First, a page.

versión On-line ISSN 2312-878X
Missionalia (Online) vol.41 no.1 Pretoria ago. 2013
Haustein J 2011. Writing religious history: The historiography of Ethiopian Pentecostalism. Wiesbaden: Harrasowitz Verlag. xvi +295 pages. ISBN 978-3-447-06528-3. Price €38.00.
This book appears at a time when there is an increasing interest being shown in the growth and development of the Pentecostal movement in Africa. It focuses on the Ethiopian context where Pentecostalism and charismatic Christianity have become prominent features of religious history in an area where traditional Ethiopian orthodoxy has remained aloof from the upsurge of both Islam and alternative forms of Christianity for many centuries. Apart from two early histories, this is the first recent substantial history of Ethiopian Pentecostalism written from a contemporary historical perspective.
What is distinctive about the author's methodology is its use of anthropological theory and terminology to communicate his 'Being There' approach which asserts authorship and authority ('author-ise') as it signifies his presence and his distinction from the others present and also provides a different form of representing past events. Here we have a form of participant observation which aspires to a certain kind of reflectivity through observation despite linguistic disability. This is employed alongside multifarious traditional historical methodologies including interviews, documents and personal impressions. This resulted in a move beyond traditional historiography whereby Pentecostal identities are constructed and maintained in the Ethiopian church scene, both past and present.
The first chapter explores the parameters of Ethiopian Pentecostalism which appeared only in the mid-twentieth century, first of all as an underground movement and from 1991 as an active expression of Ethiopian Protestantism which interacted with its denominational neighbours and as a separate entity within diverse political, legal, ideological and historical contexts which are examined in which Pentecostalism experienced both oppression and liberation. This is followed by a discussion of the history of Pentecostalism and its sources. Prior to the Ethiopian revolution in 1974 there were no histories. Post revolution, the first histories were produced by expatriate missionaries; these were quickly followed by indigenous histories. They all reflect the oppressive situation under the empire and the relative freedom following the 1974 revolution and relate to the contemporary context. More recent histories indicate that the rise of a many voiced Pentecostalism needs to be situated within a broader narrative of Protestant growth as well as the transition from an imperial government to a pluralist democracy. The issue of linguistic representation as a basis for historical fact has received scrutiny from a number of perspectives eg. postcolonial studies and is integral to historiography as a source for material evidence and the manner in which it is represented are fundamental to historical discourse since the fact and its narrative give meaning to one another.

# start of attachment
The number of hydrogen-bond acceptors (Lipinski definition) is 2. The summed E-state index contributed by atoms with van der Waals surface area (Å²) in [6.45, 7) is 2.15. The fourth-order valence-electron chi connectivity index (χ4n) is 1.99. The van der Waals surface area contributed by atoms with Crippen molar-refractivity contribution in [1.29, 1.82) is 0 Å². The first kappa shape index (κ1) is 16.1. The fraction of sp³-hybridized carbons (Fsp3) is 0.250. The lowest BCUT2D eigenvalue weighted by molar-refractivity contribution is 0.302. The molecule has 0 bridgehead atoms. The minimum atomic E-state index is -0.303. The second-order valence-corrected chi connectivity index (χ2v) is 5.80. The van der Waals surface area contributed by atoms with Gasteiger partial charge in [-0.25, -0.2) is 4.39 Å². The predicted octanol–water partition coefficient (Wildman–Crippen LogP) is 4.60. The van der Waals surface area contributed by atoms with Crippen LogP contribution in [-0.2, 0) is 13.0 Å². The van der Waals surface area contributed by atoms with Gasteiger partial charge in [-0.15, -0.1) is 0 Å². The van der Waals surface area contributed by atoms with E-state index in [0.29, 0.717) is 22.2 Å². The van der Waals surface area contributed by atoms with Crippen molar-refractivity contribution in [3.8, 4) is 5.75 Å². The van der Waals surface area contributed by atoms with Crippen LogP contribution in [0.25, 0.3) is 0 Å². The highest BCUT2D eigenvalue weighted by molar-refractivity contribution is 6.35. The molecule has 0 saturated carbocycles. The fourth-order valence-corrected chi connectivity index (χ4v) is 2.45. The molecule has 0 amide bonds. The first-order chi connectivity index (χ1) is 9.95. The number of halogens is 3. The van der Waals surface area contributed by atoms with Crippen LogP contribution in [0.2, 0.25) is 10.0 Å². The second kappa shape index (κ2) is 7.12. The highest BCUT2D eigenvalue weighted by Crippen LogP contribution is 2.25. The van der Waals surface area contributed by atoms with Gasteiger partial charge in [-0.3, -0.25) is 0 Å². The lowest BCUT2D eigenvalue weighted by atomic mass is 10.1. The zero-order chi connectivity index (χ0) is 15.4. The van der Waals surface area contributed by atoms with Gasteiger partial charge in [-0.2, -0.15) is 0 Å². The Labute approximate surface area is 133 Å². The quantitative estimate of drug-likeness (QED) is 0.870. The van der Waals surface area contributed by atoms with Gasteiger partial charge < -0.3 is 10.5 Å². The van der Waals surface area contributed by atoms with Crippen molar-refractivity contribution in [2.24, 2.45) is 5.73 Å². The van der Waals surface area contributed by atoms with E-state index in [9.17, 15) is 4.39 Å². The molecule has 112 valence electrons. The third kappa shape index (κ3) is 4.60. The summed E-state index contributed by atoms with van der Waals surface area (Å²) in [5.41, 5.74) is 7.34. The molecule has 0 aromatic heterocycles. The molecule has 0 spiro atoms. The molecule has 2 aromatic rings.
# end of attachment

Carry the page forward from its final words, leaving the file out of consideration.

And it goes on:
Chapter two discusses histories relate the growth and development of the Pentecostal movement to the earlier missionary endeavour. The missionary contribution may be summarised as a study of legacy and influence alongside the historical idea of missionary independence as emancipation from the missions. Chapter three looks at how these histories use revival movements to form a consolidated account of the origins of Pentecostalism. Chapter four analyses the narratives of the persecution of Pentecostals under the closing years of Haile Selassie's rule and how persecution and politics are represented. Interestingly, in all its engagements with the state authorities the author discerns three foundational narratives - a foundational critique of the system integrated into a persecution plot, a deep spiritual endurance based in the conviction that this is part of a divinely determined history and the call to negotiate a resolution within the established political dispensation. Chapter five examines the period following the revolution and attempts to relate the persecution of the charismatic movement to its overt expression. The conclusion focuses on historiographical questions.
This volume is a significant contribution to African historiography and an important addition to our knowledge of the Pentecostal scene. It unfortunate, however, that it does not live up to its early promise to focus on an approach based in 'being there'. This would have provided an innovative dimension that could enhance many such histories that are in process. Nonetheless, this does not detract from its value
Reviewer: Prof GA Duncan, Faculty of Theology, University of Pretoria, PRETORIA, 0002.